Against that background, there are three reasons for the Board’s inordinate influence in the White House. The first is its unprecedented access to kindred spirits within the government, whose recommendations frequently lead to major changes in US defense and foreign policy. Perle is considered a protégé of US Defense Secretary Rumsfeld. Rumsfeld’s Undersecretary of Defense, Paul Wolfowitz, is arguably today’s leading neoconservative thinker, assuming the heritage of elders like Irving Kristol. And Deputy Defense Secretary for Policy, Douglas Feith, to whom the DBP reports, is similarly well known for his neoconservative views. The second reason is its cast of characters. Many of the current members of the Board served in the Reagan and first Bush administrations and were highly visible. During the Clinton years, they inhabited a media desert. Today, the views of neocons and the policies of the Bush Administration are mutually reinforcing. One result is that the presence of neocon spokesmen like Perle, Adelman and Gingrich has become ubiquitous on television news programs, conservative websites, and conservative radio talk shows. The third reason is that the publicity generated by these neoconservative spokesmen is sometimes viewed as equivalent to ‘trial balloons’ for the White House and the Pentagon. Public and Congressional reaction to their comments provides the Administration with a handy barometer of prevailing sentiment.

The fortunes of the Board have ebbed and flowed during 2003. They reached a high point with the US invasions of Afghanistan and Iraq, and a low point with the continued attacks on Coalition forces in Iraq after President Bush had declared an end to formal hostilities. The capture of Saddam Hussein, however, appeared to breath new life into the movement. Yet, as Newsweek pointed out, “even as the neocons savor these victories, some critics suggest their moment may already have passed. Few in the Bush administration invoke the toppling of Saddam's statue in Baghdad any longer, as they did so euphorically in early May. The future does look messier and more ambiguous than some neocons had hoped, and the hawks now have to figure out how to build things up, rather than knock them down...Most deflating of all, a new Pew Research poll shows rampant anti-Americanism has overtaken even formerly pro-American Muslim countries like Indonesia and Nigeria, both chaotic places where terrorists can congregate.”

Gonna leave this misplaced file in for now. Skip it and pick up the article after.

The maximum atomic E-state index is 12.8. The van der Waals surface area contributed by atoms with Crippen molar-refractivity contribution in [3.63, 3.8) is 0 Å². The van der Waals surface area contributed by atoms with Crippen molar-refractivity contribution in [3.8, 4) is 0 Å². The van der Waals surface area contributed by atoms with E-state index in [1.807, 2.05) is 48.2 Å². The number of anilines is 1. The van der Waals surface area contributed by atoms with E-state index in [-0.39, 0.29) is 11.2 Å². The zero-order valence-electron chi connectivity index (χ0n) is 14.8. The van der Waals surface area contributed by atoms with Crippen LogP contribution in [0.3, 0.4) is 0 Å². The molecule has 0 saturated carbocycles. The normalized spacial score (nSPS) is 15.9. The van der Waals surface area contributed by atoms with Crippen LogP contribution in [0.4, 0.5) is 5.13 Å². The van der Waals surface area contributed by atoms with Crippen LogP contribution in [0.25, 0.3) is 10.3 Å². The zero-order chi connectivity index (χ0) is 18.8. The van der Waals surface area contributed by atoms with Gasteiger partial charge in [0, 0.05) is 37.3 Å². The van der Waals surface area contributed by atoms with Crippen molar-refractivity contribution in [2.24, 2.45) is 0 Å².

Nonetheless, at this juncture the movement is very much alive and well. Neoconservates continue to believe that American preeminence -- asserted militarily when necessary and free of the restraints imposed by international organizations and treaties -- is key to the post-Cold War world order. Members of the DPB, and their masters at the Pentagon, will continue to espouse this view to influence decision-makers in the White House. While the volume may be turned down somewhat in the run-up to the 2004 election, that influence shows no signs of diminishing any time soon.

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The Arabs’ missed opportunities in 2003

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The following article is the work of Rami G. Khouri, Executive Editor of The Daily Star newspaper in Beirut, and is reprinted here with permission.

The year 2003 posed a tremendous collective challenge to the Arab people and regimes, and offered exciting possibilities for change in several important arenas: redressing tyranny and autocracy at home; promoting democracy, pluralism and civil society; expanding economic capabilities; and developing more productive and rational relations with the world’s big powers. But at a great moment of historical reckoning and potential change, the Arabs … ducked.
I generalize, because some Arabs did recognize and respond to challenges, especially by promoting serious economic reforms that allow the private sectors to plug into the global economy. But on the really important issues that begged to be addressed, most Arab peoples, regimes and institutions avoided grappling with the need to make significant changes both in their attitudes to the issues at hand and in their exercise of power.